Bing Tops Google in Malware-Ridden Search Results
Apr 13, 2013 5:00 AM PT
Bing may be engaged in a "Scroogled" marketing campaign, but an 18-month study by an antivirus security firm shows that Microsoft's search engine may need to play some defense, thanks to results showing more malware-infected links popping up in its search results than for Google.
The study by AV Test showed that despite the best efforts of the world's leading search engines to provide safe links in their results, those searches can still lead users to sites containing malware.
In addition to Bing and Google, AV Test evaluated Baidu, Yandex, Blekko, Faroo, and Teoma. The firm evaluated 40 million websites returned as search results. Yandex accounted for 13 million results, Bing and Google Search for 10 million each, and the others accounted for the rest.
In all, AV Test found 5,000 pieces of malware in the results. Yandex, a Russian search engine, returned the most dangerous links with 3,330. Bing had 1,285 malicious links out of its 10 million results while Google returned 272 malicious links.
Malware authors are also using search engine optimization to ensure their poisoned websites rank high in search engine results, AV Test found.
"Antivirus companies have known about [poisoned search results and hackers using SEO] for years," Craig Kensek, senior marketing manager at AhnLab, told TechNewsWorld.
"The study wasn't about describing this well-known fact again, it was about providing current numbers," said AV Test CEO Andreas Marx. "We also wanted to compare if there are differences regarding the search engines" in terms of filtering out malware.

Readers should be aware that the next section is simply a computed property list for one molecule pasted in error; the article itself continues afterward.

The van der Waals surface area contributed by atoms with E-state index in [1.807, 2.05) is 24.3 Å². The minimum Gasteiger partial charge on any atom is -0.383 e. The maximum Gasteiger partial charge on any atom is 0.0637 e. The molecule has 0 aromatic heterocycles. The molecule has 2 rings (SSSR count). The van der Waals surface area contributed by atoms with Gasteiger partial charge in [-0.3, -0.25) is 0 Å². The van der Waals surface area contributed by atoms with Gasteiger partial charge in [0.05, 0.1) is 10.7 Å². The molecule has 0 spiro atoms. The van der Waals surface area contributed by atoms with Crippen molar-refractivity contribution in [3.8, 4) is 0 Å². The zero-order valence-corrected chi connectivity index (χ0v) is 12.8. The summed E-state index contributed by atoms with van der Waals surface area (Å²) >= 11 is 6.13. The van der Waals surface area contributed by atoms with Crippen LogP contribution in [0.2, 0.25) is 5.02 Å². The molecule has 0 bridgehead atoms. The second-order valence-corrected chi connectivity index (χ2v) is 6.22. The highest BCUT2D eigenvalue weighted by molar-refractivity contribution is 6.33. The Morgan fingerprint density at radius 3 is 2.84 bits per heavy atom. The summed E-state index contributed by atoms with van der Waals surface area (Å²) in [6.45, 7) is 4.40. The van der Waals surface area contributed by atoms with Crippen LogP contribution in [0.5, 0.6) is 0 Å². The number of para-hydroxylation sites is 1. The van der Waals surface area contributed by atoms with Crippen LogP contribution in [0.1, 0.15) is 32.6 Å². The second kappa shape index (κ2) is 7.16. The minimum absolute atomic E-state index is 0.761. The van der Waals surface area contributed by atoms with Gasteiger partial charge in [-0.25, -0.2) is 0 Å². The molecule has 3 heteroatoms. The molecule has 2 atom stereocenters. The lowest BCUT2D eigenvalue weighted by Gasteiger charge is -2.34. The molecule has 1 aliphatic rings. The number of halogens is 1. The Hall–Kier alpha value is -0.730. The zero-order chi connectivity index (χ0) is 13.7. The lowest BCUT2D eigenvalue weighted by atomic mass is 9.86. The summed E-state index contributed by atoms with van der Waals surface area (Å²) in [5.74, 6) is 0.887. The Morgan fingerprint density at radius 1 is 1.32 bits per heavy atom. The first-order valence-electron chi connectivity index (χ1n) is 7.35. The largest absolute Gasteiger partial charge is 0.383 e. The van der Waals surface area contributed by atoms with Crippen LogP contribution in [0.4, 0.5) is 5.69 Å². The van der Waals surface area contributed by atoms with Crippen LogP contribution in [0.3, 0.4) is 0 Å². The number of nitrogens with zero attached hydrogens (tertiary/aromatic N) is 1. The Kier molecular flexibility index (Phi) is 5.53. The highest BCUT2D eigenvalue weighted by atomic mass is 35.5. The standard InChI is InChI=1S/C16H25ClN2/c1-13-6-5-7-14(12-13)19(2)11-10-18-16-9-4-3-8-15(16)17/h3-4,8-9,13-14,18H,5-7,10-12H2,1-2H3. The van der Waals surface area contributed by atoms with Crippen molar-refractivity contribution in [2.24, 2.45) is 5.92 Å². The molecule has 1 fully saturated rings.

Bing Bangs Back
Bing "is able to detect pages consisting of machine-generated spam, keyword stuffing, redirect spam or malware, allowing [it] to effectively remove such sites from results," Bill Hankes, Bing director told TechNewsWorld. "This is done through constant innovation on finding ways to detect the various evolving versions of the kinds of spam techniques we face."
Among other things, Bing has developed "several ranking signals to help weed out spam results and better understand the intent of the searcher," Hankes said.
The finding that Bing's searches are less secure than Google Search "is weird, because Bing pulls so much from Google's search algorithm that Google has complained about this," said Rob Enderle, principal analyst at the Enderle Group. "So either the survey methodology is flawed or Microsoft is not pulling from Google search results now."
AV Test's figures "indicate that Google is more secure, but that is not necessarily because Google is better at this," Marx told TechNewsWorld. "It is known that some malware writers try to avoid Google bots."
Google did not respond to our request to comment for this story.
What The Findings Might Mean
The report indicated that the number of malware-laced pages has gone down, but "the results of such studies can vary significantly depending on the exact methodology used," Zulfikar Ramzan, chief scientist at Sourcefire, told TechNewsWorld.
Malware authors "employ a number of techniques to stay ahead of the game," he said. One is presenting different sets of results to different people. For example, security or search engine vendors will be given a benign result when analyzing a page, while consumers will be hit with the malware.
Those spreading the malware may also try to repeatedly compromise sites and sneak into them just after the sites have been scanned for threats.
SEO is exploitable by its very design, and exploitation by malware authors is an ongoing threat, said Randy Abrams, a research director at NSS Labs.
A Clear And Present Danger
While only 5,000 poisoned search results were discovered out of 40 million, "It's gaming the ranking system that creates the issue," Enderle told TechNewsWorld. "That gaming means people would hit these sites far more often than they otherwise would."
"This report doesn't touch upon potential phishing sites that might be returned or spam results," Abrams told TechNewsWorld. "The odds of finding malware in a search result are astronomically higher than the odds of a jet crashing because you didn't turn off your cell phone prior to takeoff."